The pressure used to drive the waterjet is well above that used in other shop operations. Normally, the equipment manufacturer ensures that the equipment is safe for operation at these pressures. Safety concerns relating to pressure alone arise mainly when shops try to build their own parts without knowledge of the pressure requirements.
The main reason that a high-pressure system is a hazard is that the water is compressible at the pressures involved and can store energy just as compressed air does. Figure 4 shows the energy stored when 1 cubic in. of water is compressed to various pressures. Note that the energy stored at 60,000 PSI is 250 ft.-lbs. for each cubic inch.
A direct-drive pump system has about 15 cubic in., and an intensifier system may have 200 cubic inches, mostly within the accumulator that is used to smooth pressure pulses. At 200 cubic in., the stored energy is 50,000 ft.-lbs. This is the energy required for a 200-lb. man to climb a 25-story building. If he jumps off the roof, he releases this energy just as a severe high-pressure accident could.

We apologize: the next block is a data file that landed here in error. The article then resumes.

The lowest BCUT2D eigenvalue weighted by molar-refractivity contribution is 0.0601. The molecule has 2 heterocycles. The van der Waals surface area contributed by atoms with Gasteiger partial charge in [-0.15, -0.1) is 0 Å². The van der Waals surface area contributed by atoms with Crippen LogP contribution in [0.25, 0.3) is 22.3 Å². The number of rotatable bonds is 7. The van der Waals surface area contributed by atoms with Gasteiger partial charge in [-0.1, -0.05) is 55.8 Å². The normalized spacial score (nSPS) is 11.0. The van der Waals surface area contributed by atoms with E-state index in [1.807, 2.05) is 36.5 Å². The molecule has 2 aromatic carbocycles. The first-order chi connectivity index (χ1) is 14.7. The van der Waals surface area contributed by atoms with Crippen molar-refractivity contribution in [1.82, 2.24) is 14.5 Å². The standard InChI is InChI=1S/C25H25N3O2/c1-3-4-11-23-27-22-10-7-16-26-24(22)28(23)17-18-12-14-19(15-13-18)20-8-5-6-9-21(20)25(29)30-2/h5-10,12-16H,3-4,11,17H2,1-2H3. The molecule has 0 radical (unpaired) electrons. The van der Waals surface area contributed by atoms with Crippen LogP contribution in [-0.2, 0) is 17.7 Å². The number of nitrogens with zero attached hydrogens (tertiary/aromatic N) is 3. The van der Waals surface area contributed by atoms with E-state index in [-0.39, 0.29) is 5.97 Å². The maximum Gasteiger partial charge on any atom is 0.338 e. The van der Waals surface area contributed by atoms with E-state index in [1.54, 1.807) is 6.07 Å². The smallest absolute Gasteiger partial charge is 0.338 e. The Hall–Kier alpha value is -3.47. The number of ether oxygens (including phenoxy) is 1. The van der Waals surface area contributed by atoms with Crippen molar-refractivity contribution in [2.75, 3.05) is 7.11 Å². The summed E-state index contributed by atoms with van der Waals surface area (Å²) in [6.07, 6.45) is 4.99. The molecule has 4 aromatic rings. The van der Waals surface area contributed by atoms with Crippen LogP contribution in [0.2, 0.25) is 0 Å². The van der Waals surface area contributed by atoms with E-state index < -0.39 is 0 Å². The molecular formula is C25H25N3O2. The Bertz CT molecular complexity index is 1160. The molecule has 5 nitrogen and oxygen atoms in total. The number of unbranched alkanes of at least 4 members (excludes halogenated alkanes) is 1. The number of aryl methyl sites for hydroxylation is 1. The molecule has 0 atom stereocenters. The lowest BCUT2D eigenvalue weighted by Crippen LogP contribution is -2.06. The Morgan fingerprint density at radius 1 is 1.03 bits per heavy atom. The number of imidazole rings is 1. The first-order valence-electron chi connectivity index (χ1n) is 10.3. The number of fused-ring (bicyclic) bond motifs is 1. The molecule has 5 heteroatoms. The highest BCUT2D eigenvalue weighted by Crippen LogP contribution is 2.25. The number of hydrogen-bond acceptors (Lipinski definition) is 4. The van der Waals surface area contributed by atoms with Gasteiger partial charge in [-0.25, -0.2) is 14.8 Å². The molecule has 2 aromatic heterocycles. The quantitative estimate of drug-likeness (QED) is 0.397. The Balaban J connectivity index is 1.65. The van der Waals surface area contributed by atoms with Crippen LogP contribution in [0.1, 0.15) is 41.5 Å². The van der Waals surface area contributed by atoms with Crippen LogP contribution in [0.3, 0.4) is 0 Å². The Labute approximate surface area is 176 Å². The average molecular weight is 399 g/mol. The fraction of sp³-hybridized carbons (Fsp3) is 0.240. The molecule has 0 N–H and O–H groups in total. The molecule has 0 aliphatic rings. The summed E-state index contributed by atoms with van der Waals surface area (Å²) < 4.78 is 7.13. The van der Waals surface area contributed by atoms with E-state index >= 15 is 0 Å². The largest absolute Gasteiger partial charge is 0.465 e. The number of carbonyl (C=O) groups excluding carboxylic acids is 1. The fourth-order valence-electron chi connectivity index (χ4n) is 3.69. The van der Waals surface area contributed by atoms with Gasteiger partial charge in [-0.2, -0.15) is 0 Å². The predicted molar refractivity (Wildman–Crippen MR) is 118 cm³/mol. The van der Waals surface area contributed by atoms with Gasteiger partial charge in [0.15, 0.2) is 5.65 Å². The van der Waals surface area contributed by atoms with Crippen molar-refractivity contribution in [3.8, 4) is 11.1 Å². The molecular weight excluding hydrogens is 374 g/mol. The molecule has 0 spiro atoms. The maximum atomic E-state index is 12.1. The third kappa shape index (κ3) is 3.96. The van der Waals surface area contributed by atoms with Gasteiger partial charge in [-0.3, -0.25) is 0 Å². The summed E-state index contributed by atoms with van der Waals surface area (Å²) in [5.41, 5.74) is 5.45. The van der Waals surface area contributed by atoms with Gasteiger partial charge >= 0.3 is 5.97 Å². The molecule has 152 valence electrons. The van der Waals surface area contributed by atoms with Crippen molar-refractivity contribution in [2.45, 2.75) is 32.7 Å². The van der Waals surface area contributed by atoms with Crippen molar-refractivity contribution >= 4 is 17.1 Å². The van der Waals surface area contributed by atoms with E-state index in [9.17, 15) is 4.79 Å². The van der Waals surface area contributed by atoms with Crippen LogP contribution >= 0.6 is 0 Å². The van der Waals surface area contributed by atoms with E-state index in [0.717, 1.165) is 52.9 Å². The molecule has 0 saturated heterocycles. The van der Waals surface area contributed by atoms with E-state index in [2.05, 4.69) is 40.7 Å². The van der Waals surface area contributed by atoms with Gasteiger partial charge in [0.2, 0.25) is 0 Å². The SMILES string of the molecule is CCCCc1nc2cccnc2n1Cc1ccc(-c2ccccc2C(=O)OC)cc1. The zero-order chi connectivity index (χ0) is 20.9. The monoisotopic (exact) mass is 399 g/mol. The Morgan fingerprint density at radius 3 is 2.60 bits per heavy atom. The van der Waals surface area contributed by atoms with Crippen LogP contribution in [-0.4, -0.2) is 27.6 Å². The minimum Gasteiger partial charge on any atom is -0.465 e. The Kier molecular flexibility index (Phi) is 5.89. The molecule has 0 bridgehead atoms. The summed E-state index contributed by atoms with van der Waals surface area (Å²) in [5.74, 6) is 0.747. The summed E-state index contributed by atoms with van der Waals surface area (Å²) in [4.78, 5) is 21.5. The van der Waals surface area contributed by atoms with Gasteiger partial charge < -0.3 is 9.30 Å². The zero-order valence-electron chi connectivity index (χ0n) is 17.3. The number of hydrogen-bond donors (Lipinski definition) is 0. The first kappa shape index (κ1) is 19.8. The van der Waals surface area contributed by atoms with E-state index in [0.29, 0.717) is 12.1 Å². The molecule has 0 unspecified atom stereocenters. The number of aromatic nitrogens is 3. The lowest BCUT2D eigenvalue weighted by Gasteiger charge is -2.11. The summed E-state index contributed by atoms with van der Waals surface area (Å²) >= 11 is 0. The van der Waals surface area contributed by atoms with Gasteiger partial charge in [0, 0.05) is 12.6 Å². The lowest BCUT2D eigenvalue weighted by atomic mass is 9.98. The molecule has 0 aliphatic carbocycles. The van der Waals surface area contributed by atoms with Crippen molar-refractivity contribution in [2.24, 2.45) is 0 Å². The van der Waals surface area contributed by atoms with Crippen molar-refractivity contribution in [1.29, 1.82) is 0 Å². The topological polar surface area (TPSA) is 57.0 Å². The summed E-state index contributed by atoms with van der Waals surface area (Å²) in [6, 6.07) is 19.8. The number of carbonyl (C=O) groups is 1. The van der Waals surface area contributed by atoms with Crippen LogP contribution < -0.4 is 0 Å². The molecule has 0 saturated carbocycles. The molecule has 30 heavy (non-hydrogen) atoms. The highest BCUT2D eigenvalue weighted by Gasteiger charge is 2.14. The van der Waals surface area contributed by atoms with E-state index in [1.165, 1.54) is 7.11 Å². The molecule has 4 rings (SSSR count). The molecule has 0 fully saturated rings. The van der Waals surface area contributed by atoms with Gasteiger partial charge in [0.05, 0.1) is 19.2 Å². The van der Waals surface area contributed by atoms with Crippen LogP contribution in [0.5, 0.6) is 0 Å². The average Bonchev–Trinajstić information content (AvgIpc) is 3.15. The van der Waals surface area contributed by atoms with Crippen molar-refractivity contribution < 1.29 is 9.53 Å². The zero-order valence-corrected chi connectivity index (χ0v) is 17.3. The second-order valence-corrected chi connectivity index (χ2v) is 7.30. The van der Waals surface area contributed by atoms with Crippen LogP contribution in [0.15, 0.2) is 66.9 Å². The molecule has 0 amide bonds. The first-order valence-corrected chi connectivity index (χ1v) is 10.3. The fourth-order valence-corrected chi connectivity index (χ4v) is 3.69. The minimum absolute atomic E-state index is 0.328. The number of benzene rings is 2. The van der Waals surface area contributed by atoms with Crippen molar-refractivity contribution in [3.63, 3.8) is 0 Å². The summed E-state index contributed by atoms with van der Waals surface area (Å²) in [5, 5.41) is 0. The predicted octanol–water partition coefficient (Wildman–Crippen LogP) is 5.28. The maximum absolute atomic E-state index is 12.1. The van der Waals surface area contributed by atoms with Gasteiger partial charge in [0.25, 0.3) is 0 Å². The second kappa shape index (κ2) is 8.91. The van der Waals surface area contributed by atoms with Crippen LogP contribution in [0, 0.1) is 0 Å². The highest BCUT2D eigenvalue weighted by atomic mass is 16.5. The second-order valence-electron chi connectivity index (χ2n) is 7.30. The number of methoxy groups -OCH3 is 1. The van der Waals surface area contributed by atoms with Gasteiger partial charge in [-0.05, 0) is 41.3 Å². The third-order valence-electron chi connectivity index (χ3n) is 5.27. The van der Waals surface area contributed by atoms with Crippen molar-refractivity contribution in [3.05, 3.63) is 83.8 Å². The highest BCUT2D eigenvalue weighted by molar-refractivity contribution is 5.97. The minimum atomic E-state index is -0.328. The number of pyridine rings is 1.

Water is not nearly as compressible as air, as illustrated in Figure 5. If only 12 percent of the water at 60,000 PSI leaks away, the pressure is gone. For this reason, safety is enhanced by following a design philosophy of leak before burst. High-pressure plumbing fittings always have weep holes to bleed off high-pressure leaks before the pressure can build behind the large gland nut (Figure 6).
Almost all high-pressure vessel failures are caused by metal fatigue in which cracks slowly grow outward with each pressure cycle until the wall is so thin that a burst occurs. The alloys and heat treatments chosen for high-pressure parts have a large strain at failure so that energy is absorbed in deformation rather than in flying shrapnel. A safe high-pressure failure begins with a bang followed by mist coming out the crack—no flying pieces. Figure 7shows the crack caused by metal fatigue in a high-pressure tube.